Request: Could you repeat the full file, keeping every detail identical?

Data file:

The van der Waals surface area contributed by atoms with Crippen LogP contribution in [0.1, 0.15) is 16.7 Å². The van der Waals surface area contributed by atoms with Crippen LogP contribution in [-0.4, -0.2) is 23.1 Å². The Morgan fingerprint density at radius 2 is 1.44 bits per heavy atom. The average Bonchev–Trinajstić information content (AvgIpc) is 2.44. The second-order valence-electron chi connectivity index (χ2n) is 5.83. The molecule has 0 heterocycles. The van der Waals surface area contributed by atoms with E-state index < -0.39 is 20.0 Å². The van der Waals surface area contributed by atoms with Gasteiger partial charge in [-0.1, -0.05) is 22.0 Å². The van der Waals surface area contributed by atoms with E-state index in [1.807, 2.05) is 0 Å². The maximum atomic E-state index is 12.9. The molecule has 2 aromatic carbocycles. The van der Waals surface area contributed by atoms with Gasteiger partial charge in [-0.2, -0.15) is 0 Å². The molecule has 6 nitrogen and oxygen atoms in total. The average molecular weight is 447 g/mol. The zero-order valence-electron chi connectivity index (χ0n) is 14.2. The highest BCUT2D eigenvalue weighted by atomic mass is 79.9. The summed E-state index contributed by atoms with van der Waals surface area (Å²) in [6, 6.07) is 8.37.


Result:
The van der Waals surface area contributed by atoms with Crippen LogP contribution in [0.1, 0.15) is 16.7 Å². The van der Waals surface area contributed by atoms with Crippen LogP contribution in [-0.4, -0.2) is 23.1 Å². The Morgan fingerprint density at radius 2 is 1.44 bits per heavy atom. The average Bonchev–Trinajstić information content (AvgIpc) is 2.44. The second-order valence-electron chi connectivity index (χ2n) is 5.83. The molecule has 0 heterocycles. The van der Waals surface area contributed by atoms with E-state index < -0.39 is 20.0 Å². The van der Waals surface area contributed by atoms with Gasteiger partial charge in [-0.1, -0.05) is 22.0 Å². The van der Waals surface area contributed by atoms with E-state index in [1.807, 2.05) is 0 Å². The maximum atomic E-state index is 12.9. The molecule has 2 aromatic carbocycles. The van der Waals surface area contributed by atoms with Gasteiger partial charge in [-0.2, -0.15) is 0 Å². The molecule has 6 nitrogen and oxygen atoms in total. The average molecular weight is 447 g/mol. The zero-order valence-electron chi connectivity index (χ0n) is 14.2. The highest BCUT2D eigenvalue weighted by atomic mass is 79.9. The summed E-state index contributed by atoms with van der Waals surface area (Å²) in [6, 6.07) is 8.37.